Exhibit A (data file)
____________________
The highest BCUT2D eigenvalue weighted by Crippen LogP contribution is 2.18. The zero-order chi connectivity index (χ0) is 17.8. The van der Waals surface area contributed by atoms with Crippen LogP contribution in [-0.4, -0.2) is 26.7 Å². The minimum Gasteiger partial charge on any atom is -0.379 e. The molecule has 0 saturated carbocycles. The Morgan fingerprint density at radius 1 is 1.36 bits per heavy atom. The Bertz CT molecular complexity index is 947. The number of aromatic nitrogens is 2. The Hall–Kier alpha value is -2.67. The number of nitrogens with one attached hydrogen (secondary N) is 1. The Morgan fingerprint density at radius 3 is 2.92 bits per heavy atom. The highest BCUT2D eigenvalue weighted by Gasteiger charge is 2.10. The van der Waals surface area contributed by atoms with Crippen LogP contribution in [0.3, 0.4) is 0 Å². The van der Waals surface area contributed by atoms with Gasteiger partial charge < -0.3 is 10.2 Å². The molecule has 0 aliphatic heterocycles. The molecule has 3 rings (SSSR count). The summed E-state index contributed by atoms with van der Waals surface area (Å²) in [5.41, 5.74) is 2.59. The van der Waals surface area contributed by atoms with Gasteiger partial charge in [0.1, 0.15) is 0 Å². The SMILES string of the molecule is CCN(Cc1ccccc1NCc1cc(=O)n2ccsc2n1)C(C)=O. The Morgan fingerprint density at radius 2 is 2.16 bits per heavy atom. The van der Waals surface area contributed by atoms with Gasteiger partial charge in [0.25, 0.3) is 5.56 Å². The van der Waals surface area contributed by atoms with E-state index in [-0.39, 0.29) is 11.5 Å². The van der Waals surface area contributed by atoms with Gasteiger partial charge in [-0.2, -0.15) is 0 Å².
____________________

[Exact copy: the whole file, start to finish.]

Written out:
The highest BCUT2D eigenvalue weighted by Crippen LogP contribution is 2.18. The zero-order chi connectivity index (χ0) is 17.8. The van der Waals surface area contributed by atoms with Crippen LogP contribution in [-0.4, -0.2) is 26.7 Å². The minimum Gasteiger partial charge on any atom is -0.379 e. The molecule has 0 saturated carbocycles. The Morgan fingerprint density at radius 1 is 1.36 bits per heavy atom. The Bertz CT molecular complexity index is 947. The number of aromatic nitrogens is 2. The Hall–Kier alpha value is -2.67. The number of nitrogens with one attached hydrogen (secondary N) is 1. The Morgan fingerprint density at radius 3 is 2.92 bits per heavy atom. The highest BCUT2D eigenvalue weighted by Gasteiger charge is 2.10. The van der Waals surface area contributed by atoms with Crippen LogP contribution in [0.3, 0.4) is 0 Å². The van der Waals surface area contributed by atoms with Gasteiger partial charge < -0.3 is 10.2 Å². The molecule has 0 aliphatic heterocycles. The molecule has 3 rings (SSSR count). The summed E-state index contributed by atoms with van der Waals surface area (Å²) in [5.41, 5.74) is 2.59. The van der Waals surface area contributed by atoms with Gasteiger partial charge in [0.1, 0.15) is 0 Å². The SMILES string of the molecule is CCN(Cc1ccccc1NCc1cc(=O)n2ccsc2n1)C(C)=O. The Morgan fingerprint density at radius 2 is 2.16 bits per heavy atom. The van der Waals surface area contributed by atoms with Gasteiger partial charge in [0.25, 0.3) is 5.56 Å². The van der Waals surface area contributed by atoms with E-state index in [-0.39, 0.29) is 11.5 Å². The van der Waals surface area contributed by atoms with Gasteiger partial charge in [-0.2, -0.15) is 0 Å².